As for the titular question of this thread - I answered it to myself after a bit of investigation - the separate .pigs simply contain different color palettes, 256 colors each. Pig files like Descent 1's pig and groupa.pig are the best all-around for making multi-themed levels since their palettes are balanced and don't distort any texture significantly (groupa more so, D1's pig lacks some more widespread D2 colors - not many though). Ice.pig contains like 80 shades of blue alone, that's why the ice-themed textures generally look the best in that palette - the colors used in this palette that the other ones lack will be replaced by the most approximate color of the other palette. Alien2.pig is very poor in blues for example, so the water looks purplish in it.

Now the best solution would be a palette with ALL the colors in it so that ALL the textures are at their absolute finest look. Would that be feasible somehow? Or is the 256 color limit set in stone?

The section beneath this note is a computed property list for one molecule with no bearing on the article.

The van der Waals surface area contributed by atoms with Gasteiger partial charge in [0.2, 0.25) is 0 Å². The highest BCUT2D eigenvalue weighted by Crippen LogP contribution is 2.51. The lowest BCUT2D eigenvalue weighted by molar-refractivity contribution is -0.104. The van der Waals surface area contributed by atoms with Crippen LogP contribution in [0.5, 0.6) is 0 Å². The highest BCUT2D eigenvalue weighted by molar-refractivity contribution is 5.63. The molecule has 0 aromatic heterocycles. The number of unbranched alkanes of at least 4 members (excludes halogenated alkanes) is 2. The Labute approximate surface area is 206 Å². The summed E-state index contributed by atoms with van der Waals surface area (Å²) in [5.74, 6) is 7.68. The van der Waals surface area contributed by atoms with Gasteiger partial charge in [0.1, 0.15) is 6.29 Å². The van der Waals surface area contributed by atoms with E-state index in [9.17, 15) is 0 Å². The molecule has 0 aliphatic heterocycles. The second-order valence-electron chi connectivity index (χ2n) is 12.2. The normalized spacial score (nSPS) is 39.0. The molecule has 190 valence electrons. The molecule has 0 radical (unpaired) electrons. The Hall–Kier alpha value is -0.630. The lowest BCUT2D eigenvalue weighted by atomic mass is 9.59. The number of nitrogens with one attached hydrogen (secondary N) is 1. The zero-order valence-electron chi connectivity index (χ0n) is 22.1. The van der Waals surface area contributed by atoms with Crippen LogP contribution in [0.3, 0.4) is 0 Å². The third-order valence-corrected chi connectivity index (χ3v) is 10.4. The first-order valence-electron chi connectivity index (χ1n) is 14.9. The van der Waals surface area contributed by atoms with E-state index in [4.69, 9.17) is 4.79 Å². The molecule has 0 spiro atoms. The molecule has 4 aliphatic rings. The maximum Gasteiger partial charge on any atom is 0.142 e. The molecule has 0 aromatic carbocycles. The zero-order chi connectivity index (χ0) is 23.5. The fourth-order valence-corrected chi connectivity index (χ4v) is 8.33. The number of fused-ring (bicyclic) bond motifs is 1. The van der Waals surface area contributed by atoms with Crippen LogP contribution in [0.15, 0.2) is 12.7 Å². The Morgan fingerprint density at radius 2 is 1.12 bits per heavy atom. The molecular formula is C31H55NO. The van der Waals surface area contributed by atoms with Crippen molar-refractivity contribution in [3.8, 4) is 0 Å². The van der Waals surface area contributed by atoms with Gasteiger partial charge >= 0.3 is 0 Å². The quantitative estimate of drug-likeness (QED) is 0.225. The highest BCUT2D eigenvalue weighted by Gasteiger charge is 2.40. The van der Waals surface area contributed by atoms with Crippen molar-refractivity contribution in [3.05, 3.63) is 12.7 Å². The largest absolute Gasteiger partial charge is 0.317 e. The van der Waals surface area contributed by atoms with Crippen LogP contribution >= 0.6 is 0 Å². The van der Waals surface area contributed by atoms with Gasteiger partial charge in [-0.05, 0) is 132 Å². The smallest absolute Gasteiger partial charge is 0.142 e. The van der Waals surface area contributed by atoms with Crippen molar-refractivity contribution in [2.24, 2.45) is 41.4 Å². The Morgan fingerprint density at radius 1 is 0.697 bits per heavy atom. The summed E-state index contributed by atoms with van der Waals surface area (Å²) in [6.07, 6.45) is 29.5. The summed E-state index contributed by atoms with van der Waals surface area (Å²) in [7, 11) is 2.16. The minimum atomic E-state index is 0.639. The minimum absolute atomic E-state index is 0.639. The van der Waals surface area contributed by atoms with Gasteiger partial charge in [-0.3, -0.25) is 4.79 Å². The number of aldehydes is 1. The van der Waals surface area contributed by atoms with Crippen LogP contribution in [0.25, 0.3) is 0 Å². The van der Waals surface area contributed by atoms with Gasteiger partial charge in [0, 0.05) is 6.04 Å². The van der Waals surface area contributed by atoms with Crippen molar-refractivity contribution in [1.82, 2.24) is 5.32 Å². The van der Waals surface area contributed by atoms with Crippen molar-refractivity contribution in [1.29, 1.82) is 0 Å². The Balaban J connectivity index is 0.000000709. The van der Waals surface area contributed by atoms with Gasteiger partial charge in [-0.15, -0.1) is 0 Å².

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 Post subject: Re: Were all those separate PIGs in D2 even necessary?
PostPosted: Sun Jul 01, 2012 9:48 am 
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In regular Descent 2, yes, because the video mode it uses is 8-bit and palette-based. The only real way to go beyond it is to use different texture formats, e.g. the 32-bit TGAs D2X-XL supports. While I don't think Rebirth renders in 256 color anymore, it still uses the original texture format exclusively so is subject to the same constraints.

P.S. Addendum to what I said - while D2 doesn't support more than 256 colors at a time, it can still swap palettes, which is what it's doing with all the different .PIGs; it changes to whichever palette makes a given level look best. Back in 1996 that actually caused it to eat a lot of hard disk space, though, and funny enough it's hard to say whether it was worth it! I guess there was always the minimal install... it was something like 8 MB so likely would have read in the textures from CD-ROM.